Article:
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Publisher: 2D Boy    Genre: Puzzle & Trivia
Min OS X: 10.4    CPU: G4


World of Goo
November 19, 2008 | Franklin Pride
Pages:12Gallery


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Roasting Pit
Puzzle games are the most common game type that you see in Mac gaming. Most of these games tend to fall in one of three varieties: picture finding, matching, or placement. It is extremely rare for a puzzle game to create its own category, but World of Goo does exactly that.

The premise of World of Goo (WoG) is to use your goo balls to create a building that completes the stage's objectives. This could be anything from building a tower to launching a giant ball into a shredder. No matter the objective, it's as simple as dragging your goo into position and letting physics take it from there.

The physics are extremely realistic and are most of the fun of the game. You can't just build haphazardly and expect a tower to stay stable. You need to build supports, keep the weight relatively evenly distributed, and make sure that the goo traveling on the structure don't destabilize it while you're building it up. Whenever a tower or bridge falls, it always makes sense and is extremely fun to watch. One of the most entertaining things to do is to make as big a tower as you can and then intentionally crash it to the ground.

Of course, there are plenty of missions for you to focus on if you don't want to just play with the physics. These missions are all unique, so you'll definitely not get bored while playing through them. For instance, the first mission is a simple tower-building challenge that teaches you the ropes of the game, but the later missions go from keeping a bridge suspended by balloons while crossing a chasm to launching objects using creative goo placement. There are quite a few missions that are a real challenge and they can take hours to finally defeat. However, a skilled player can easily finish the game in under three hours.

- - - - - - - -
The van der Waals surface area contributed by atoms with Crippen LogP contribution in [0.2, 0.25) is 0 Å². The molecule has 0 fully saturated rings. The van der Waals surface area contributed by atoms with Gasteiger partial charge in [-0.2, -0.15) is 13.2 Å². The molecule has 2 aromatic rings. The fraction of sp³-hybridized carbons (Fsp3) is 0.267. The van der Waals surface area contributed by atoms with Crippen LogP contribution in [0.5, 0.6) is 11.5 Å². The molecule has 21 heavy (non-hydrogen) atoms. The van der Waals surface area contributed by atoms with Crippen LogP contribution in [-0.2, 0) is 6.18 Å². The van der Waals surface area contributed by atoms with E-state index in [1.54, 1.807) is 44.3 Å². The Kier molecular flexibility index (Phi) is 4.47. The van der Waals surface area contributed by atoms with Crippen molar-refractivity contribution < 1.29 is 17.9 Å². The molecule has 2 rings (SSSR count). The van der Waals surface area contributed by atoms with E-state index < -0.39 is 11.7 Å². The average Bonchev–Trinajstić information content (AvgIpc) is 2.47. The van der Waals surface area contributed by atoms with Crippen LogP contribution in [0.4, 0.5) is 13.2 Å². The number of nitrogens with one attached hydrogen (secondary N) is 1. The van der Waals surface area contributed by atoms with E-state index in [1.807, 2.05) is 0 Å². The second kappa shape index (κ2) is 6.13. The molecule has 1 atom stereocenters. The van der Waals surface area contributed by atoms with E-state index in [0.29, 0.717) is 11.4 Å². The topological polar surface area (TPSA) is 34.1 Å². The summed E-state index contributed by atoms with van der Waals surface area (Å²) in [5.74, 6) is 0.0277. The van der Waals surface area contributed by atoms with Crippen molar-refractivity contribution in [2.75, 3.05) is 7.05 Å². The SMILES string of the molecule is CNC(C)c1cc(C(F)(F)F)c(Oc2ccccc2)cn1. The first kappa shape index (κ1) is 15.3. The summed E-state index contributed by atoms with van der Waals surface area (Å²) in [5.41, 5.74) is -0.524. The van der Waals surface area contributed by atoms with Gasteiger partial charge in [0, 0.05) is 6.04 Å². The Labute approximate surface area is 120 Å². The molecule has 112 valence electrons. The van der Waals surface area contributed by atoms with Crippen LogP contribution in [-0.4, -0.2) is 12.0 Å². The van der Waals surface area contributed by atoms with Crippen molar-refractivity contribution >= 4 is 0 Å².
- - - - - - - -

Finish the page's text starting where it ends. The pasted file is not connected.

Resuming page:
World of Goo is so addictive, though, that most people will keep playing long after they've beaten the levels. Each level has an Obsessive Completion Distinction (OCD) requirement in addition to the winning requirement. It's not uncommon for the average player to keep it up until they have a large number of OCDs. These tend to take much longer than the missions themselves and can extend the playing time to over forty hours.

WoG is highly entertaining. The levels are unique and challenging, the physics make each level slightly different every time you play it, and the bonus challenges for each level add a huge amount to each level's replayability. On top of all that, there's also a bonus mode that's unlocked by doing better than the minimum requirement for each level. In this mode you build a tower as high as you can using the bonus goo balls you unlocked. What makes this mode so interesting is that you can see other players' progress while building the tower if you're online. There's also a global ranking system for building the tower, which gives the mode quite a bit of challenge. (I only got up to #737 in the world)

Overall, World of Goo's gameplay is almost perfect. However, there is one major issue that can be extremely frustrating at times. Due to the fact that you select goo balls by moving your mouse over them, it can be quite hard to pick one unique type of goo out of a swarm of other ones. Many OCDs are time-based, so this can make getting some of them practically impossible. It's not that bad when you're not in a rush, though, so it's not game-breaking.



Pages:12Gallery




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